In the Netherlands straight after World War II, there existed plans both official and unofficial to annex a large area of Germany as a way of obtaining war reparations (plans not to be confused with the more fanciful, pre-war plans described in posting #50 on this blog, which were used by the Nazis to scare the Germans into fighting to the bitter end).
Pivotal figure in most annexation schemes was Frits Bakker-Schut, a member of the State Commission for the Study ofAnnexation (Staatscommissie ter Bestudering van het Annexatievraagstuk – SBA) and secretary of the (non-governmental) Dutch Comittee for Territorial Enlargement (Nederlandsch Comité voor Gebiedsuitbreiding – NCG).
The SBA’s target immediately after the war was to create momentum within the Netherlands for annexation of German territory. In brochures, it proposed the so-called Wezergrens (’Weser Border’, after the river). The slogan was: Nederlands grens kome aan de Wezer (’Let the Dutch Border Reach the Weser’).
The NCG’s task was to study in specific task forces the feasibility of the plan. The mineral wealth, agricultural area and industrial potential for the intended areas were meticulously charted. The NCG presented its conclusion to the Dutch government at the end of 1945. It became known as the Bakker-Schut-Plan, and proposed three formulas for annexation:
Plan A: Annexation of all areas west of the line Wilhelmshaven-Osnabrück-Hamm-Wesel-Cologne-Aachen (including all those cities).
Plan B: Basically the same proposal, but excluding the densely populated areas around Neuss, Mönchengladbach and Cologne from annexation.
Plan C: The smallest proposed area of annexation, with the border being moved to a line beginning in Varel, including all of Emsland and the Wesel area down towards Krefeld.
Apparently the plans included moves to ’de-Germanise’ the area, among other measures by giving towns a Dutch version of their German name. Some proposed place name changes (German name – Dutch name):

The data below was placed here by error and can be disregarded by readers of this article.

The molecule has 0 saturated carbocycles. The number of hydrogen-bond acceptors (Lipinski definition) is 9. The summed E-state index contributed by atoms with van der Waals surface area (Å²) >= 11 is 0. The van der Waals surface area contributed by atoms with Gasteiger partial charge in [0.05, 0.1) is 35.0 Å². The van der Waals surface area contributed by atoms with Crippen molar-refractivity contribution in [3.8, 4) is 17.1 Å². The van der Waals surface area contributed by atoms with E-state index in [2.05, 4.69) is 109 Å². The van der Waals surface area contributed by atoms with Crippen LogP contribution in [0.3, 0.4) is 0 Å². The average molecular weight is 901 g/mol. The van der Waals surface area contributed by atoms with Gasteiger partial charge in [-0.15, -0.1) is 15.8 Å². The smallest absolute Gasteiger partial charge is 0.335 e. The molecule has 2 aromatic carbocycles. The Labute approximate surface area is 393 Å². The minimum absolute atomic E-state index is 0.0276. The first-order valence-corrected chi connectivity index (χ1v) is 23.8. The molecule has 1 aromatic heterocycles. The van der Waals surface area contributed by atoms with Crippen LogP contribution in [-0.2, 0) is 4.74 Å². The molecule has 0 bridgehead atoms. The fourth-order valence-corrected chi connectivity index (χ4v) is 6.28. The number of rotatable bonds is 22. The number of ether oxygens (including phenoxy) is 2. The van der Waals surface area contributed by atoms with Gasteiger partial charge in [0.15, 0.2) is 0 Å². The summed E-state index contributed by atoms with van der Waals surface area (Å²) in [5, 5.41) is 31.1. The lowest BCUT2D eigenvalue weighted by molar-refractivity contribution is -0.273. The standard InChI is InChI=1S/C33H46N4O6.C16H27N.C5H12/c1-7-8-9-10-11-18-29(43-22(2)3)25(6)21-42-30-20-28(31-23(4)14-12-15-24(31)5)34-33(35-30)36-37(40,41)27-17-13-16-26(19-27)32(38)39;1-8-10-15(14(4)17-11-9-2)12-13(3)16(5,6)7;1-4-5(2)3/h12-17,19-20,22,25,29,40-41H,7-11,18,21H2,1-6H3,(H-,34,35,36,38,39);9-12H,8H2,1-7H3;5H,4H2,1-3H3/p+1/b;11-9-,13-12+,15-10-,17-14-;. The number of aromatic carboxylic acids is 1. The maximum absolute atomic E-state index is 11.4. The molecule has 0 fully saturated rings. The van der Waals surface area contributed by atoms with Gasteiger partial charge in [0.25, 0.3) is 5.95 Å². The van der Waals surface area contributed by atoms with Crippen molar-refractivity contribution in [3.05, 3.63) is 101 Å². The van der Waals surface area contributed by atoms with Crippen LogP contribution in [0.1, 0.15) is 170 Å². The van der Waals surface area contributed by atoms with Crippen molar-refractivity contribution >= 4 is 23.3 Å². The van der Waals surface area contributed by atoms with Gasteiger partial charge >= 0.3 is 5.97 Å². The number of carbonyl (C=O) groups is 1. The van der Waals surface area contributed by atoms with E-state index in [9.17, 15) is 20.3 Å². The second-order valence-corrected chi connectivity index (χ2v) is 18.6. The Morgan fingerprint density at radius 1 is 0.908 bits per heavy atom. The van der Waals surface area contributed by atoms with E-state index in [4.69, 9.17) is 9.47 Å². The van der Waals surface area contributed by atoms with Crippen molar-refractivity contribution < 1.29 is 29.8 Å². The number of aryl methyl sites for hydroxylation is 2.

Jülich – Gulik
Emmerich – Emmerik
Selfkant – Zelfkant
Kleve – Kleef
Aachen – Aken
Bad Bentheim – Neder-Benthem
Emlichheim – Emmelkamp
Geilenkirchen – Geelkerken
Geldern – Gelderen
Goch – Gogh
Moers – Meurs
Münster – Munster
Neuenhaus – Nieuwenhuis
Nordhorn – Noordhoorn
Osnabrück – Osnabrugge
Veldhausen – Veldhuizen
Wesel – Wezel
Hoch- Elten – Hoog Elten
Jemgum – Jemmingen
Köln – Keulen
Mönchen-Gladbach – Monniken-Glaabbeek
Zwillbrock – Zwilbroek
Another measure to ’Dutchify’ the annexed area was to be population transfers (a bit like in the German areas to the east, which were annexed to Poland, Chzechoslovakia and the Soviet Union). In the folder Oostland – Ons Land (’Eastland – Our Land’), the NCG proposed to expell all people from towns larger than 2.500 inhabitants, all former members of the Nazi party and related organisations, and everybody who had settled in the area after 1933. The rest of the indigenous Germans would have the option of Dutch citizenship – if they spoke plattdeutsch (the local dialect, somewhat closer to Dutch than standard German) and had no close relatives in the rest of Germany. Everybody else was liable to be expelled without receiving compensation.
The Allied High Commission opposed the Dutch annexation plans on the grounds that Germany was already straining to accomodate 14 million refugees from the East. More refugees from the West could destabilise further a situation urgently needing consolidation, to counter the growing Soviet threat on Western Europe. Interestingly, there was also a strong opposition to the plans within the Netherlands, particularly from the churches.
Nevertheless, at the Conference of the Western Occupying Powers of Germany in London (from January 14 to February 25, 1947), the Netherlands officially requested the annexation of 1.840 km² of German territory. This area, a modified and smaller version of the aforementioned Plan C, included the isle of Borkum, the county of Bentheim and a strip of border territory close to the cities of Ahaus, Rees, Kleve, Erkelenz, Geilenkirchen and Heinsberg. In 1946, the area housed about 160.000 people – over 90% German-speaking.The concluding statements of the Germany Conference in London on April 23, 1949, awarded only very small fragments of German territory to the Netherlands – about 20 fragments, typically smaller than 1km² and totalling no more than 69 km².
Most of these were returned to Germany in 1963 and 2002. In fact, the ambitious Dutch annexation plans of 1945 have resulted in only one formerly German area now still under Dutch control: a small area called Wylerberg (in German; Duivelsberg in Dutch) close to the Dutch border city of Nijmegen, measuring no more than 125 hectares. I don’t know whether Mr Bakker-Schut is still alive, but if he is, he must be very, very disappointed…
This map, showing Plans A, B and C, retrieved from This page of the German Wikipedia.